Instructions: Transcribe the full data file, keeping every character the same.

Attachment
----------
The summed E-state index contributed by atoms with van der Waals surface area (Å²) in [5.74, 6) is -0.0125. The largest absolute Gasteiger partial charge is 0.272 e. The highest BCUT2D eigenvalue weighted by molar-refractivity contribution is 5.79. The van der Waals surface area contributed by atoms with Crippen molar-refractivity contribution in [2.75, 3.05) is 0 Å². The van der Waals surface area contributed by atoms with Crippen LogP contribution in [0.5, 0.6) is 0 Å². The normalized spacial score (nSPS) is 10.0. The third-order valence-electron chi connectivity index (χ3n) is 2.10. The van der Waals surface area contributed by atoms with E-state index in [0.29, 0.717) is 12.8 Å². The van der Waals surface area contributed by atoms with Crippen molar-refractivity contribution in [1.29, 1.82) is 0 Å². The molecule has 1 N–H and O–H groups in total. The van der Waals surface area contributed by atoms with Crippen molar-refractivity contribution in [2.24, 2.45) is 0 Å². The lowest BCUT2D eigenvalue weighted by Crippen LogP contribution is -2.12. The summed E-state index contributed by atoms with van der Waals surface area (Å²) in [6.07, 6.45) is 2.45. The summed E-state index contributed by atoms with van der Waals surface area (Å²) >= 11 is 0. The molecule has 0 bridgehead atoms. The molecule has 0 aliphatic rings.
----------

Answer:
The summed E-state index contributed by atoms with van der Waals surface area (Å²) in [5.74, 6) is -0.0125. The largest absolute Gasteiger partial charge is 0.272 e. The highest BCUT2D eigenvalue weighted by molar-refractivity contribution is 5.79. The van der Waals surface area contributed by atoms with Crippen molar-refractivity contribution in [2.75, 3.05) is 0 Å². The van der Waals surface area contributed by atoms with Crippen LogP contribution in [0.5, 0.6) is 0 Å². The normalized spacial score (nSPS) is 10.0. The third-order valence-electron chi connectivity index (χ3n) is 2.10. The van der Waals surface area contributed by atoms with E-state index in [0.29, 0.717) is 12.8 Å². The van der Waals surface area contributed by atoms with Crippen molar-refractivity contribution in [1.29, 1.82) is 0 Å². The molecule has 1 N–H and O–H groups in total. The van der Waals surface area contributed by atoms with Crippen molar-refractivity contribution in [2.24, 2.45) is 0 Å². The lowest BCUT2D eigenvalue weighted by Crippen LogP contribution is -2.12. The summed E-state index contributed by atoms with van der Waals surface area (Å²) in [6.07, 6.45) is 2.45. The summed E-state index contributed by atoms with van der Waals surface area (Å²) >= 11 is 0. The molecule has 0 bridgehead atoms. The molecule has 0 aliphatic rings.